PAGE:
I joined University of Minnesota as an Adjunct Professor in 2006 and became a Research Professor of Bioproducts and Biosystems Engineering (BBE) in 2010. At BBE, part of my time was spent on grant proposals to fund my scientific interests in the areas of developing new products through chemical modification of vegetable oils, and lignocellulosic materials. I also guide undergraduate and graduate students and provide lectures. The development of new bioplasticizers from vegetable oils to replace the petroleum derived plasticizers research program I initiated was funded continuously for fifteen years and resulted in three patents and a new line of bioplasticizers that are currently being considered for commercialization. 

In summary, more than 40 years of my research experience in both academia (25 years) and industry (15 years) was in a multidisciplinary team environment. This helped me to gain an extensive knowledge in all areas of lipids, such as synthesis, characterization, properties, oxidation, functionality, nutrition, molecular packing, chemical modification, and new product development for food and industrial applications. I retired from the University of Minnesota at the end of 2018 as a Research Professor and continue to be active in research and teaching activities as Adjunct Professor.

3) Can you tell us about your current research?

My primary research area of interest for the last 25 years has been and continues to be the development of new and value-added products from lipids and related biomaterials for food and industrial applications.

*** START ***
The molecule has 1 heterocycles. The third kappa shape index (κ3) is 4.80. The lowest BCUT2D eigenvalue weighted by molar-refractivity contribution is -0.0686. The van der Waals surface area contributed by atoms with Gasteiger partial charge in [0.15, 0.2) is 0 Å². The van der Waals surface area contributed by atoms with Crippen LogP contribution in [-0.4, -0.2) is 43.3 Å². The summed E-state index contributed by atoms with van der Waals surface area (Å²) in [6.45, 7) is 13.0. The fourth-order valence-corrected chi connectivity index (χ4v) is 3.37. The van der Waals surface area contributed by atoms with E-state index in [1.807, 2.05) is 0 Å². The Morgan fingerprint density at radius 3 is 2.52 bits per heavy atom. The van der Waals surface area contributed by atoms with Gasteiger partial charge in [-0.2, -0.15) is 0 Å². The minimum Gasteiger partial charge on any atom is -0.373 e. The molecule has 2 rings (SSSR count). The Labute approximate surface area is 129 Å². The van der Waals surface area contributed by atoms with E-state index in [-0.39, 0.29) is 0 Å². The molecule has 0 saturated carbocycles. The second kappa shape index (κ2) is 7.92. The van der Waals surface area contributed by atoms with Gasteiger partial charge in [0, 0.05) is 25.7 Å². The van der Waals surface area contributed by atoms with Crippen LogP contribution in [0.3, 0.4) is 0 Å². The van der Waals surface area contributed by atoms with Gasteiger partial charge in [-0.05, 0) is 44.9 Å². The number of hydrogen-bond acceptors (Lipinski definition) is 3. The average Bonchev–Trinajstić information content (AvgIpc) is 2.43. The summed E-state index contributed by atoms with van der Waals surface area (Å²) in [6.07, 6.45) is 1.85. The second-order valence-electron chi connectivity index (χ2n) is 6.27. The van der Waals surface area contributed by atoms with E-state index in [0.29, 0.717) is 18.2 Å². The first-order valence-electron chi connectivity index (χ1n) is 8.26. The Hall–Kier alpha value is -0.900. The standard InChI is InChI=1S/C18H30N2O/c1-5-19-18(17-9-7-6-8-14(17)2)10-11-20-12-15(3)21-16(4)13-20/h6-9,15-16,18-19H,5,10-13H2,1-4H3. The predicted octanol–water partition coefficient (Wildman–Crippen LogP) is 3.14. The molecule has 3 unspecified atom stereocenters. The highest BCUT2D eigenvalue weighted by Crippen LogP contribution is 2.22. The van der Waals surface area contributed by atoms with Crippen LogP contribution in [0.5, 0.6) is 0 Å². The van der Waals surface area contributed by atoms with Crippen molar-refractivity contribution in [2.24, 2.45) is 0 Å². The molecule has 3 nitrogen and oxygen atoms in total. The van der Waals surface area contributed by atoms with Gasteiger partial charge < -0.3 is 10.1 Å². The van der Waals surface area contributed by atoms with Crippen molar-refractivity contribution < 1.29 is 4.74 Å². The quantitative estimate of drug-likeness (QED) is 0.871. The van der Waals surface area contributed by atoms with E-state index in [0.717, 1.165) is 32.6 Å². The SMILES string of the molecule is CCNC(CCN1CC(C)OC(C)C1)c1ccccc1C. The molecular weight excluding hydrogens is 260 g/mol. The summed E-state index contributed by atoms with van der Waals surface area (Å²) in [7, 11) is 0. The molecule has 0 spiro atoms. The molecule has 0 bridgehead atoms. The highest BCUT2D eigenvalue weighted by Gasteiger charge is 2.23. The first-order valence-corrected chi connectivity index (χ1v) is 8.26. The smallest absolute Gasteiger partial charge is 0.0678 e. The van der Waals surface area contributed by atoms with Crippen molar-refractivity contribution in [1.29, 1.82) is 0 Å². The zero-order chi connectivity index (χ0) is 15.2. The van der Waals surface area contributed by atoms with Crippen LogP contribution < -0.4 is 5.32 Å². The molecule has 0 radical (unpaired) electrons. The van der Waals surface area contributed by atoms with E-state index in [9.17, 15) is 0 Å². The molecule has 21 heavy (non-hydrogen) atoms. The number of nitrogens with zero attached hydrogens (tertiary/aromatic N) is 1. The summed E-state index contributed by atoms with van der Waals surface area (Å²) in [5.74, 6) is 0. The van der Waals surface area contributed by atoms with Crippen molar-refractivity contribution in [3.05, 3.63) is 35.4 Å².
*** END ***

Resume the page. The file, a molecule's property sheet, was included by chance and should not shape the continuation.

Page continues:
4) What challenges have you overcome during your course of study or your career?

Some of the challenges that I faced during my career were first to establish myself as a researcher in academia and then making the successful transitions from academia to industry to consulting and academia. In these different roles, having core competencies and knowledge in the subject area could be similar but the nature of ideas for problem solving, value creation and communication is different.  In the early years of my career, I had to establish myself as an independent research investigator capable of generating new ideas and able to get research funding. While working at Boston University I had the opportunity and freedom to establish my own area of research to study the synthesis and physical chemistry of stereospecific lipids. The collaborative studies that I initiated with MIT, Biorad corporation and Hiroshima University led me to learn and apply new knowledge in lipids and helped me to get an independent grant to establish myself as a faculty member of Biophysics at Boston University.